The med student plan to save general practice

4 minute read

Members of the Australian Medical Students Association have come up with a 15-point plan to reignite interest in general practice.

Pushing universities to employ more GPs as teachers, creating prizes for students who excel in GP-related subjects and enabling GP registrars to claim the teaching allowance are all initiatives the Australian Medical Students Association (AMSA) believes will boost general practice numbers.  

AMSA detailed these ideas, among others, in a roundtable discussion attended by Health Minister Mark Butler, department of health representatives, the medical deans association and ACRRM, RACGP and RDAA presidents in August.  

The resulting report, released this week, contains 15 recommendations for the government, university sector and specialist colleges that could help reignite interest in general practice at medical school level.  

“Some people are treating these [GP recruitment] issues as wicked problems and too difficult to fix, but from the roundtable we really found that there were a lot of solutions,” AMSA president Jasmine Davis told The Medical Republic.  

“It’s just about making sure that we prioritise them and put investment into them.” 

The recommendations come with the caveat that they will be relatively useless if just taken on their own and without significant improvements to the funding of general practice.  

One of the most interesting things to come out of the roundtable discussion, Ms Davis said, was learning that GP registrars currently aren’t allowed to claim the Practice Incentive Payment – Teaching Payment.  

In the hospital system, medical students are regularly mentored by junior doctors and registrars, given that they tend to be more available.   

“GP registrars just aren’t able to teach and get paid for it,” Ms Davis said.  

“I think if we’re able to do that, it would not only increase the teaching capacity we have in general practices – which would mean more students could go on placement – but I think it would also incentivise people to go into GP registrar roles if they saw it as a career where you could also have that teaching element.”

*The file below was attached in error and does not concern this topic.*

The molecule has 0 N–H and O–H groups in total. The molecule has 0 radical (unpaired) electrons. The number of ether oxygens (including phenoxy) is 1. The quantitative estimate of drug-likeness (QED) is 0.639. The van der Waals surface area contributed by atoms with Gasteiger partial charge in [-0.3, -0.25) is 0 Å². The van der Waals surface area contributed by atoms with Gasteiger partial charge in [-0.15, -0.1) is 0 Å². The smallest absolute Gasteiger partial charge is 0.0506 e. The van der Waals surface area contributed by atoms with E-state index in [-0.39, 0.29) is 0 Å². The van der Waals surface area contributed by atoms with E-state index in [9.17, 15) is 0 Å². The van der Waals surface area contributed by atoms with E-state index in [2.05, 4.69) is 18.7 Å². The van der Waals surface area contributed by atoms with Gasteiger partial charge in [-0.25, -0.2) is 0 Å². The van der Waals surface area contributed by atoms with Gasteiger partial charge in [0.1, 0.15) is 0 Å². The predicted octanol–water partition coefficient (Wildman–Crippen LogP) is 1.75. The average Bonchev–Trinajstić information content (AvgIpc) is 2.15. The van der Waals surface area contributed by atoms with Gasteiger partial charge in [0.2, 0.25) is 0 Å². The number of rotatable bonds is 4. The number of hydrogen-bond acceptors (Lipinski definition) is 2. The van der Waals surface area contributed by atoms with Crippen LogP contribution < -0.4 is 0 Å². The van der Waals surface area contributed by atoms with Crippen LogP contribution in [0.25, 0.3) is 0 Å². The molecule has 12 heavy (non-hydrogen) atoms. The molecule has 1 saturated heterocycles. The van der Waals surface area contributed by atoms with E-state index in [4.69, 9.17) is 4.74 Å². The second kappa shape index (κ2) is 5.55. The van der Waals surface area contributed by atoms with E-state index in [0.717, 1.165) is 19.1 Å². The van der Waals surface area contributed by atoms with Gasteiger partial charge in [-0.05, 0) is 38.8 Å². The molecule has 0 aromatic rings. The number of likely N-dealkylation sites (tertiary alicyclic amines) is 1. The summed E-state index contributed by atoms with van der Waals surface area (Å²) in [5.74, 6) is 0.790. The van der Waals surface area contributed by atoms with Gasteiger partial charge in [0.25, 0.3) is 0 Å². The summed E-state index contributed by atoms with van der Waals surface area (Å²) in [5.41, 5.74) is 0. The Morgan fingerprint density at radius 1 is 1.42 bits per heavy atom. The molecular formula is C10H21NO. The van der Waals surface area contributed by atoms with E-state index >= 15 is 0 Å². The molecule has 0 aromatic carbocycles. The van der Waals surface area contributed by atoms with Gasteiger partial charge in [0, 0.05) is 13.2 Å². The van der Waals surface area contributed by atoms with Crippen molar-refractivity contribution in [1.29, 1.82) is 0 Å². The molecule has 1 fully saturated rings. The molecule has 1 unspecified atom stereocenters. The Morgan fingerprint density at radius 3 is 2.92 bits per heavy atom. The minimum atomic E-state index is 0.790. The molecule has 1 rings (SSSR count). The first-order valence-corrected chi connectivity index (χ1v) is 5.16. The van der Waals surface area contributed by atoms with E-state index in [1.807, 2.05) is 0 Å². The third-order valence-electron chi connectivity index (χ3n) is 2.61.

Another of AMSA’s suggested initiatives would see government-funded positions for final and penultimate year medical students to work as assistants in general practice. 

At the university level, Ms Davis said she would like to see more GP academics employed as teaching staff. 

“We don’t necessarily need to be taught about heart attacks from someone who is a very niche cardiothoracic surgeon,” she said.  

“We can be taught that by a GP or an emergency doctor, someone with generalist skills.”  

The idea behind this is to raise the profile of general practice by showing students the importance and diversity of the profession, and reducing the stigma attached to the specialty by the hospital-centric medical education model.  

Another small but practical initiative AMSA recommends in this vein is creating academic prizes for students who excel in GP-related assessment or complete generalist-aligned research.  

“Given the negative discourse surrounding a career in general practice, it is vital that medical schools actively counteract this by implicitly and explicitly improving the prestige of general practice through awards and academic prizes,” the report says.  

“Not only will this encourage academically excellent students to pursue a career in general practice, it promotes the notion that general practice is a prestigious career within medicine.” 

Ms Davis said AMSA is already working closely with the medical deans association to work out a system of goals or KPIs that medical schools could use to score themselves on how well they are recruiting students interested in becoming generalists.  

Recommendations for the GP colleges focus on incorporating and incentivising medical student teaching and research within the GP trainee curriculum.  

The student association specifically recommends facilitating additional summer placements, elective placements or research opportunities for medical students to help expose them to general practice.

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